Unconditional love and adorableness are great. But your baby might actually be the world’s cutest personal finance expert. Here are three adult money lessons your bundle of joy was born to impart.
Crawl before you walk
If your little one is like most babies, she needs to log some serious tummy time before she’s ready to crawl from point A to point B..) And later, when she can bring herself to her feet, she’ll want to shuffle alongside the coffee table while holding on for support until she musters the confidence to walk freely.
When you’re just starting out, basic moves can help ensure a sound financial footing. Get health insurance to guard against disaster. Contribute to your 401(k) at least up to your company match. Pay off high-rate debt. Work out those fundamentals before moving on to more advanced issues that are also important, like building a diverse investment portfolio, borrowing money to buy a house, or saving on taxes by planning ahead. That’s the baby way.
Ferberize your 401(k)
We know, we know: Sleep training (letting your baby cry himself to sleep) is incredibly controversial. We only mention this parenting powderkeg here to draw an analogy, not to suggest it’s for everyone.
With sleep training, the family endures a few crying-filled nights. For the parents, it may feel cruel. For the baby, it’s scary. But at least in theory, the baby learns how to sleep steadily through the night in his crib without making a peep. The parents (and their neighbors) eventually get some sleep, too. Everyone gains.
Whether you take a hard line with sleep training or not, you should apply the principle to your 401(k). When the stock market is crashing, your investments seem to be crying out for help. “Do something!” they cry. “Cash out! Reallocate to safer investments! Help us!”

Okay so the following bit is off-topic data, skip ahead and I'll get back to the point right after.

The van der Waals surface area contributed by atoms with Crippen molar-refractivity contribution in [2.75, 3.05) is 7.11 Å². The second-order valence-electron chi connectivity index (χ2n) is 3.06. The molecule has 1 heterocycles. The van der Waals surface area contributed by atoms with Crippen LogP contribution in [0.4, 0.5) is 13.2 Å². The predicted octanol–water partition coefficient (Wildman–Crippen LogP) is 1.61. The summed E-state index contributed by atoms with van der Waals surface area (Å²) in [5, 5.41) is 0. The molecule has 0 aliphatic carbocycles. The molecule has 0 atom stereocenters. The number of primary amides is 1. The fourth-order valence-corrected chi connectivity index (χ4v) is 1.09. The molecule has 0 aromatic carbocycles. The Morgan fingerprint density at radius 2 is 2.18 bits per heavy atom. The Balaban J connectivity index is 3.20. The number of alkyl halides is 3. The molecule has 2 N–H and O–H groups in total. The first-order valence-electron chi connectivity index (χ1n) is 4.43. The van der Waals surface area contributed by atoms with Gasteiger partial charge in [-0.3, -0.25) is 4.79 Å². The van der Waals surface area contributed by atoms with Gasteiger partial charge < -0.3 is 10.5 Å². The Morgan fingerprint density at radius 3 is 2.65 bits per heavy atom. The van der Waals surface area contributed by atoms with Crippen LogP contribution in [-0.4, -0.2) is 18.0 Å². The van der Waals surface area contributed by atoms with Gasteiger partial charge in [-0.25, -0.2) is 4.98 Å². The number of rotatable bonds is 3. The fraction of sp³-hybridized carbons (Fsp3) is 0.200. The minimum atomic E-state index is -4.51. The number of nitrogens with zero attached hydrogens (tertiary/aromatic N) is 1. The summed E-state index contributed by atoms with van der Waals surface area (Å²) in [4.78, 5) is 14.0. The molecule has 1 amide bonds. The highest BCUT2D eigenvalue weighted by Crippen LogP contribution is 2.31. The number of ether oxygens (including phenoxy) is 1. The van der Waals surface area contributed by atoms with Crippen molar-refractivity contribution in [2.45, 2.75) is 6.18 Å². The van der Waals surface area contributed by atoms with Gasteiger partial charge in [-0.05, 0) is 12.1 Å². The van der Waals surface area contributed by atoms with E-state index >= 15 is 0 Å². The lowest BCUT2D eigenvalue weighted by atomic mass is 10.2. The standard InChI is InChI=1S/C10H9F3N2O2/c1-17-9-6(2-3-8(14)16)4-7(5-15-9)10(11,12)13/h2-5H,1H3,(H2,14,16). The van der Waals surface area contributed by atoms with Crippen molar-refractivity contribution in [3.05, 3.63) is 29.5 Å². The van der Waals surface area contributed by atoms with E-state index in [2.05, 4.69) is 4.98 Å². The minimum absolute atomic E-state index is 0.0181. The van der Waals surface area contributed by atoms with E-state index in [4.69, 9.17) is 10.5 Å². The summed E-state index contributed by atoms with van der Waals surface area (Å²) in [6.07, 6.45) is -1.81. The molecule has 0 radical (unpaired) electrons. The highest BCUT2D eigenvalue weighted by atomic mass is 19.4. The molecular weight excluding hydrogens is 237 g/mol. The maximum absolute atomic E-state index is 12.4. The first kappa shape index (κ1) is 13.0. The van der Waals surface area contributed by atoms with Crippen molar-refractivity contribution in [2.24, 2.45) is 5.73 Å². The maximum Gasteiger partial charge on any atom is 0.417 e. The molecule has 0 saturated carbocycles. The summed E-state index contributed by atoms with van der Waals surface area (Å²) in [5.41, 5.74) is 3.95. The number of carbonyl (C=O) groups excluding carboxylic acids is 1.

If you stay the course, though, you may be better off. Stock investments have performed well over the long haul, despite ups and downs from year to year. Left alone, your 401(k) should steadily grow, and you can rest easy.
Be a sponge and a mimic
Your baby studies his unfamiliar world: your words, your laughter, your smiles, your attempts to spoon yogurt into his constantly moving mouth. He imitates them all with stress-free abandon. Over time, he starts to speak, smile, and laugh right back at you. And he greets the development of each new skill with glee and a cheerful sense of discovery.
The idea of taking control of your finances can be overwhelming. Try adopting your baby’s admirable approach: It’s an adventure. Learning what you need to know to make good financial decisions can be exciting. (My book Get a Financial Life: Personal Finance In Your Twenties and Thirties is a good place to start.) Combining that basic knowledge with some baby-level effort is all you need to get moving.